Paul de Longpre Butterfly Print s Yard Long Antique Victorian.
This set of six c1889 butterfly prints is by the French Victorian artist, Paul de Longpre (b.1855, d.1911 -- see biography below). They are extremely rare and are dated 1889, PRIOR to de Longpre's arrival in America. These are outstanding examples of de Longpre's early work (which is almost non-existent). The colorful butterflies and meadow flowers are just beautiful, with bright unfaded hues. The artwork execution is superb. It would have taken de Longpre almost two years to paint them and get them to print, hence their creation about 1887.
Each magnificent chromolithograph has excellent color and is in pristine condition. They are entitled:
"Butterflies and Clover" "Butterflies and Lilac" "Butterflies and Clematis" "Butterflies and Daisies" "Butterflies and Cape Heath" "Butterflies and Wild Roses".
These images are unsigned, but documented and signed in the two elephant folio pages in our personal collection. This piece comes from the personal collection of Nancy Hall, the author of the book "The Life & Art of Paul de Longpre". The back is autographed by Nancy, stating it is from her personal collection. The prints have a softly textured faux suede mat that compliments the color hues beautifully. The prints are housed in a quarter-sawn oak frame with gorgeous minial ray grain, and at each corner is a burnished brass flying songbird embellishment. Overall size is 11 x 41 inches, a grand focal point for any grouping, or over a doorway, couch, nook, just beautiful!
Paul de Longpre biography:
Paul de Longpré (b. 1855, d. 1911), a French Victorian flower painter, was born in Villeurbanne, France (a suburb of Lyon). He was self-taught at a young age, favoring the little daisy and La France hybrid rose. De Longpre exhibited at the prestigious Paris Salon, but eventually lost most of his money in a bank collapse. He then emigrated to the United States in 1890, living in New York.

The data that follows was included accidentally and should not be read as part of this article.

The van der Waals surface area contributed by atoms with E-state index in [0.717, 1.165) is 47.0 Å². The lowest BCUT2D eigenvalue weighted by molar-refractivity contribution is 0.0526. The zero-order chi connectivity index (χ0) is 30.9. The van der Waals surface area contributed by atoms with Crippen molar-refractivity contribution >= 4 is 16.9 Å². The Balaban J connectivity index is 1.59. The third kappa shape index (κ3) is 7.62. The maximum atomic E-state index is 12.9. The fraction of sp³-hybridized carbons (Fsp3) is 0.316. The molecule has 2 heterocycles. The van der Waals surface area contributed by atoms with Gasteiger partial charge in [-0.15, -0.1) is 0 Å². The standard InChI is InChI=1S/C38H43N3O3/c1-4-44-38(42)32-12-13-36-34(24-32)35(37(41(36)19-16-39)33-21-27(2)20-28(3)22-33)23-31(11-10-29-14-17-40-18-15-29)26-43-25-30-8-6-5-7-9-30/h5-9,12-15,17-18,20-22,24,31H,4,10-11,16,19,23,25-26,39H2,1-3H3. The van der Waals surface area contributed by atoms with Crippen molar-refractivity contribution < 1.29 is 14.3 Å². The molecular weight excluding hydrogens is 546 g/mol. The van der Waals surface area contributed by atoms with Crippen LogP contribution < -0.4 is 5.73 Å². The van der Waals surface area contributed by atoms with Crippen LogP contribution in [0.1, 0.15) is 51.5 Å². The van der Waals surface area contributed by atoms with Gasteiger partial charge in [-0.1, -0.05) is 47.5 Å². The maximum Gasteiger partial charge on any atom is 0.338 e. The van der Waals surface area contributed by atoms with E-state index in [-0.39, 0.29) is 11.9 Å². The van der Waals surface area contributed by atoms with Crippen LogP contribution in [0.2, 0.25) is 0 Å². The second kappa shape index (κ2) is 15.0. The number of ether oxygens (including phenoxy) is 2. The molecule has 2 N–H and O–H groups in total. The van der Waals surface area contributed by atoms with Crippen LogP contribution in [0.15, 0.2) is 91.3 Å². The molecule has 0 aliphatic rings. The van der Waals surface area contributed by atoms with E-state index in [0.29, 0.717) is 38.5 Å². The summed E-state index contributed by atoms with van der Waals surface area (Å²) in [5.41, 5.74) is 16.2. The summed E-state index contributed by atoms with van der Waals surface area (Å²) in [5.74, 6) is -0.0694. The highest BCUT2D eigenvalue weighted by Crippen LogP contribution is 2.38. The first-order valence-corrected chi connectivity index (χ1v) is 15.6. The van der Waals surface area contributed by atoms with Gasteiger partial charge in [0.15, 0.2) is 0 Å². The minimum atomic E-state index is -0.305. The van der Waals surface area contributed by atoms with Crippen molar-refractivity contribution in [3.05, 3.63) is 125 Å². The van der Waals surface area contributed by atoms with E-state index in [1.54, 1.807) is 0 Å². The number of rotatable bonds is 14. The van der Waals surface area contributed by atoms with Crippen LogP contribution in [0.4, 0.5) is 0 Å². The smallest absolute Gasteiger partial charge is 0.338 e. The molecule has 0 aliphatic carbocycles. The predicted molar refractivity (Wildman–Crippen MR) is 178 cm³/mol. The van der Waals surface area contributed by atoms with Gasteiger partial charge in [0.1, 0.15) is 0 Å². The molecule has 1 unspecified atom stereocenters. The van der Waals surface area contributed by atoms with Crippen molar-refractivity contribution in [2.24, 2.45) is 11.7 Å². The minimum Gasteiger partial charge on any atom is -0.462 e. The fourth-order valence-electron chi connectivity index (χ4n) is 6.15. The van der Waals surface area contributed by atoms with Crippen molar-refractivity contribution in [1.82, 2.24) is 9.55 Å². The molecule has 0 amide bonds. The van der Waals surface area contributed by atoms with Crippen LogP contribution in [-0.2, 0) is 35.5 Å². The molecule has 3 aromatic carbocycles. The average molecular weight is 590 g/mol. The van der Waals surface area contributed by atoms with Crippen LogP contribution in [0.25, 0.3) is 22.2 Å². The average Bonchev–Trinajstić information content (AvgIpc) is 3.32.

In an age when many artists were painting oils on dark, moody canvasses, de Longpre gained fame with his cheery, bright watercolor studies through a New York exhibition in the dead of winter. He eventually moved to Hollywood in 1899 where flowers were more plentiful year round, and befriended many influential residents and politicians. There he built a palatial Moorish style mansion, which became quite a large tourist attraction, and gleaned the coveted first stop on the famous Balloon Route Excursion. Tourists would walk from the rail cars into his rose garden, where they could enjoy his 3,000 rose bushes in full bloom, tour the mansion, and also buy original watercolor paintings.
De Longpre was one a very few artists who gained recognition and fame during his lifetime, and he was quite successful, parlaying his paintings into many different 1890’s media, such as: chromolithographic prints, celluloid mirror and photo albums, sheet music, shaving mirrors, seed and perfume displays, as well as using the studies for countless advertising prints. He died at the young age 56, from tuberculosis, a common malady at that time, after a long battle with an ear infection. He was survived by his three daughters, none of whom had children. His wife Josephine, and his daughter Pauline moved back to France after the mansion was sold, and in 1925, the mansion was demolished to make room for new bungalow housing. His watercolor paintings and chromolithograph prints are his greatest legacy, and are highly sought after.